Treatment with cabozantinib was clinically active and associated with manageable toxicities in patients with advanced, recurrent, or metastatic hepatocellular carcinoma (HCC), according to a study published in Annals of Oncology.1
For the multicohort, phase 2 trial (ClinicalTrials.gov Identifier: NCT00940225), investigators enrolled adult patients with 9 different types of advanced malignancies, including 41 patients with HCC. All patients with HCC had Child-Pugh A liver function and had received no more than 1 prior systemic regimen.
All patients initially received cabozantinib at a starting dose of 100 mg daily. After an initial 12-week period of cabozantinib therapy, patients were randomly assigned to receive cabozantinib or placebo.
By week 12, 5% of patients had achieved an objective response, including 2 patients who achieved a confirmed partial response. A total of 66% of patients achieved disease control at week 12, with 73% of Asian patients having stable disease or a partial response.
Among the 22 patients with stable disease who were randomly assigned to cabozantinib or placebo, median progression-free survival from randomization was 2.5 months and 1.4 months, respectively. This difference was not statistically significant.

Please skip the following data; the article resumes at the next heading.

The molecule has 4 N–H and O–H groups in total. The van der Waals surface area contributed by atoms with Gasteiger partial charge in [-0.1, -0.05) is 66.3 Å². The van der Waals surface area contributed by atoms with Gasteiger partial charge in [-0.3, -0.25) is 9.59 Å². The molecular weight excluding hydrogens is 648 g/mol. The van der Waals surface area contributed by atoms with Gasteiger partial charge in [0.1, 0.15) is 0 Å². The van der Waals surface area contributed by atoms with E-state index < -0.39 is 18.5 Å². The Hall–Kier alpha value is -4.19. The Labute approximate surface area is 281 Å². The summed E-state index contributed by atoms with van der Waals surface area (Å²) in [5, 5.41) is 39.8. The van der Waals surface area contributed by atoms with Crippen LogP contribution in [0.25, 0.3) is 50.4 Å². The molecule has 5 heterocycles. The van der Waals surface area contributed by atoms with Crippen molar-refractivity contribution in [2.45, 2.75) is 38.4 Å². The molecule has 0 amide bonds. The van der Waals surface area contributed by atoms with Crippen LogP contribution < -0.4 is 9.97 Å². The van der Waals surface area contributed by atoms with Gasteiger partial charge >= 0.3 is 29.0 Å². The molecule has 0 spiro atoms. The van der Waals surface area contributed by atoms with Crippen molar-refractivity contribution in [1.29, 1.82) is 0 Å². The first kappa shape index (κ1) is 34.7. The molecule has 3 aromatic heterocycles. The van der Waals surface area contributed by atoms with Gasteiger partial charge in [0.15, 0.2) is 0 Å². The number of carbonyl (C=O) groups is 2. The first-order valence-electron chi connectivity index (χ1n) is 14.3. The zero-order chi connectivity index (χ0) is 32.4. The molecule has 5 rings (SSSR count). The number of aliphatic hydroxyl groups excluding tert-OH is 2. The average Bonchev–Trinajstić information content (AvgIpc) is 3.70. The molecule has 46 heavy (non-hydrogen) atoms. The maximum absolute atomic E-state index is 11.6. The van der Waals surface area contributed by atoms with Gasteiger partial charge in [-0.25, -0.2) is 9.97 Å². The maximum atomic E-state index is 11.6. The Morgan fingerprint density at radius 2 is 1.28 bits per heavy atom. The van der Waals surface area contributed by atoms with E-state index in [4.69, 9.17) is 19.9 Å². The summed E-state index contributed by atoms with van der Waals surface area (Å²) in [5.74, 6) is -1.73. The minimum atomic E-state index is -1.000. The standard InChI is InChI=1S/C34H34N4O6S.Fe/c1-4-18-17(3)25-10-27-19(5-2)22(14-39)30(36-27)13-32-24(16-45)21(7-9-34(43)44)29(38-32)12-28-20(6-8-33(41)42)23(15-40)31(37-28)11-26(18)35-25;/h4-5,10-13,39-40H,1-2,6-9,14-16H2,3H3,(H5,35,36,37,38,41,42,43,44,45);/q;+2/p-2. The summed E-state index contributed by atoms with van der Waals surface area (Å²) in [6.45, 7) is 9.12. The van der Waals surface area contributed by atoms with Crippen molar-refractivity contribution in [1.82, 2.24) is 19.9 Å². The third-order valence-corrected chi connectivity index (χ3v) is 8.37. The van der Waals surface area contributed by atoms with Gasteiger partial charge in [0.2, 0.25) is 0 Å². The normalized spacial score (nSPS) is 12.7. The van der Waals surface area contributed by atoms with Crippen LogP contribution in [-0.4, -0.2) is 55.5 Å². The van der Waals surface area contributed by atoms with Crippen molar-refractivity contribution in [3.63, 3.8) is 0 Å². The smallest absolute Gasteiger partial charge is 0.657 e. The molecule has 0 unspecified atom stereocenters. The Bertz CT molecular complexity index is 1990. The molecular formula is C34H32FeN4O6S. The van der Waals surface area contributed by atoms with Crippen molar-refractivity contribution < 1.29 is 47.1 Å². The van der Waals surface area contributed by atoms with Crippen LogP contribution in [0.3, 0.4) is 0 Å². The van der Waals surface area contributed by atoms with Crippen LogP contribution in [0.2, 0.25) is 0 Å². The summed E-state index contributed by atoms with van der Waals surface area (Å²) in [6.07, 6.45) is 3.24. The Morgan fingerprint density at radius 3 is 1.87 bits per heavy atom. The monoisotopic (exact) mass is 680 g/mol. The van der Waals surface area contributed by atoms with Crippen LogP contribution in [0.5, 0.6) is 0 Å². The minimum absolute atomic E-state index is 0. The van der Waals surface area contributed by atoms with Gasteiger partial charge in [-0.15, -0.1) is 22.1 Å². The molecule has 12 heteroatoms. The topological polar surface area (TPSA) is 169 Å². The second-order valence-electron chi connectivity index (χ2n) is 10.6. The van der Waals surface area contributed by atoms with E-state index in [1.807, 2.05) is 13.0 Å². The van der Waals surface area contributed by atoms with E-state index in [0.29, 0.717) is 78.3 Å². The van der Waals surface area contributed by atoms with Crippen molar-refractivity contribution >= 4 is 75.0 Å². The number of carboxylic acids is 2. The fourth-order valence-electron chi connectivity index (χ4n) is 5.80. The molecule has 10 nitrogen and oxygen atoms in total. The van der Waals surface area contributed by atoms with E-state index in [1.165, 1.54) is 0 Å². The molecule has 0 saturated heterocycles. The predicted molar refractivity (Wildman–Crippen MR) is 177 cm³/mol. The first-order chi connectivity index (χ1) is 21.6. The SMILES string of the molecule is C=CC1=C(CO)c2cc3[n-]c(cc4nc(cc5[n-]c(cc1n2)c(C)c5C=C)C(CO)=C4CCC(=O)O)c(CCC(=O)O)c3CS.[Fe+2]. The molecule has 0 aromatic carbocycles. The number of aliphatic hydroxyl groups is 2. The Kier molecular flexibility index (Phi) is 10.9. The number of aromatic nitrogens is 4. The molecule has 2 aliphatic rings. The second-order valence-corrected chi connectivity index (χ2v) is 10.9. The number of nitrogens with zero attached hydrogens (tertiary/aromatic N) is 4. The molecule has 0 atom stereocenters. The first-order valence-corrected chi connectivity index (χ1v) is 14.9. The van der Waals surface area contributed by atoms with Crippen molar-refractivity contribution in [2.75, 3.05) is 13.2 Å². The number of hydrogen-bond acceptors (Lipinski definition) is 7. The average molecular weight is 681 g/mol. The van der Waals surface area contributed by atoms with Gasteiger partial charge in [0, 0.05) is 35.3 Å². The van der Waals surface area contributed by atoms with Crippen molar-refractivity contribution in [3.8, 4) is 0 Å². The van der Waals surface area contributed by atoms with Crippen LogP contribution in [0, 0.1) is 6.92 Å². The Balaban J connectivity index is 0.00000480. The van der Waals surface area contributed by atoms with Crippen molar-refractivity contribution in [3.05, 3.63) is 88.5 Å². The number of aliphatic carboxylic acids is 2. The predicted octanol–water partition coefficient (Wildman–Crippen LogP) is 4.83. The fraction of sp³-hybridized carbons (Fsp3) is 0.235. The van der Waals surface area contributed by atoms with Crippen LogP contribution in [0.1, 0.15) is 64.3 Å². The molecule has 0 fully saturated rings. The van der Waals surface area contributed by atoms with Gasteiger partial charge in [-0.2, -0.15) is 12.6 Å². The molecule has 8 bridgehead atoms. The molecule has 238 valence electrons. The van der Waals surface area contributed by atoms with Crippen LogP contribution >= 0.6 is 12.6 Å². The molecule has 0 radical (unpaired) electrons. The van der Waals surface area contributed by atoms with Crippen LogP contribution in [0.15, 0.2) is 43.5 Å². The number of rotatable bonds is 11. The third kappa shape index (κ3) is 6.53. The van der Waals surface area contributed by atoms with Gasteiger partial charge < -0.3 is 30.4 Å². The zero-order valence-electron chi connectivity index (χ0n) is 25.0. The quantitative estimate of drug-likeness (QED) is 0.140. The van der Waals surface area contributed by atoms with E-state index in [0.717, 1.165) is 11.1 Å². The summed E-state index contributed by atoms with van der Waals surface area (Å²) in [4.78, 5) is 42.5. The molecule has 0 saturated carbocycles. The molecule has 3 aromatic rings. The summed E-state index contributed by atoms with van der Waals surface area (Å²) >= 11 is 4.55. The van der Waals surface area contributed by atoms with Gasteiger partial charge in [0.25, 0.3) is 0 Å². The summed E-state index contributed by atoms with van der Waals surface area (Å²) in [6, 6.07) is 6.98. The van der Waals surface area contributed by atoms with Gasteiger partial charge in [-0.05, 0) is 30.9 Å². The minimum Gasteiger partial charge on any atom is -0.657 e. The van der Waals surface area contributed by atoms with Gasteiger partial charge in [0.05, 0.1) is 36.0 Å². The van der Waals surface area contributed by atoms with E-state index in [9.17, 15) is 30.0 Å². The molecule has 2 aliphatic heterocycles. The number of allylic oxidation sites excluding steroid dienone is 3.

The study further demonstrated that median progression-free survival from day 1 of therapy in all patients was 5.2 months and median overall survival was 11.5 months.
The most frequently reported grade 3 to 4 adverse events were diarrhea, hand-foot syndrome, and thrombocytopenia. Investigators managed adverse events with dose reductions in 59% of patients.
Cabozantinib is an oral inhibitor of the tyrosine kinases MET, AXL, and VEGF receptors. The drug is approved by the U.S. Food and Drug Administration as Cometriq for patients with advanced medullary thyroid cancer and as Cabometyx for advanced kidney cancer.